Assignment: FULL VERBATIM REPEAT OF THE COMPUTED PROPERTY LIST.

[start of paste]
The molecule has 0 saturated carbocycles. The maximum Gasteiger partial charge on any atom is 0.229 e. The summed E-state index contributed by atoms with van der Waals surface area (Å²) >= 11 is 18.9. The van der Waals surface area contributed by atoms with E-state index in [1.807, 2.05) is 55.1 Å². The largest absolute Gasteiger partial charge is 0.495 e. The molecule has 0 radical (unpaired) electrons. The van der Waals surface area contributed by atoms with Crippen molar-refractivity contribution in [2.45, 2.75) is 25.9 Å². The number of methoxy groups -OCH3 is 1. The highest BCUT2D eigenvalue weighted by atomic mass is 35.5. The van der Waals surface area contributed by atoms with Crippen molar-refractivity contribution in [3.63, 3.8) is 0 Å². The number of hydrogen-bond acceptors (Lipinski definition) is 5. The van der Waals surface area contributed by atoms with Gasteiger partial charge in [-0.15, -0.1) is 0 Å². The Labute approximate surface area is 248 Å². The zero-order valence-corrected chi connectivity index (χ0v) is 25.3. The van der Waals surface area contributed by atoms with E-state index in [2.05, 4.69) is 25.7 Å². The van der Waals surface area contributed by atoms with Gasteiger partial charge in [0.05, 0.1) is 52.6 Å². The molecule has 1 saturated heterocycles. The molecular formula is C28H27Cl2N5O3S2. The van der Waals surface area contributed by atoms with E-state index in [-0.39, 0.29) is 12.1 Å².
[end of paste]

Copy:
The molecule has 0 saturated carbocycles. The maximum Gasteiger partial charge on any atom is 0.229 e. The summed E-state index contributed by atoms with van der Waals surface area (Å²) >= 11 is 18.9. The van der Waals surface area contributed by atoms with E-state index in [1.807, 2.05) is 55.1 Å². The largest absolute Gasteiger partial charge is 0.495 e. The molecule has 0 radical (unpaired) electrons. The van der Waals surface area contributed by atoms with Crippen molar-refractivity contribution in [2.45, 2.75) is 25.9 Å². The number of methoxy groups -OCH3 is 1. The highest BCUT2D eigenvalue weighted by atomic mass is 35.5. The van der Waals surface area contributed by atoms with Crippen molar-refractivity contribution in [3.63, 3.8) is 0 Å². The number of hydrogen-bond acceptors (Lipinski definition) is 5. The van der Waals surface area contributed by atoms with Gasteiger partial charge in [-0.15, -0.1) is 0 Å². The Labute approximate surface area is 248 Å². The zero-order valence-corrected chi connectivity index (χ0v) is 25.3. The van der Waals surface area contributed by atoms with E-state index in [2.05, 4.69) is 25.7 Å². The van der Waals surface area contributed by atoms with Gasteiger partial charge in [0.05, 0.1) is 52.6 Å². The molecule has 1 saturated heterocycles. The molecular formula is C28H27Cl2N5O3S2. The van der Waals surface area contributed by atoms with E-state index in [-0.39, 0.29) is 12.1 Å².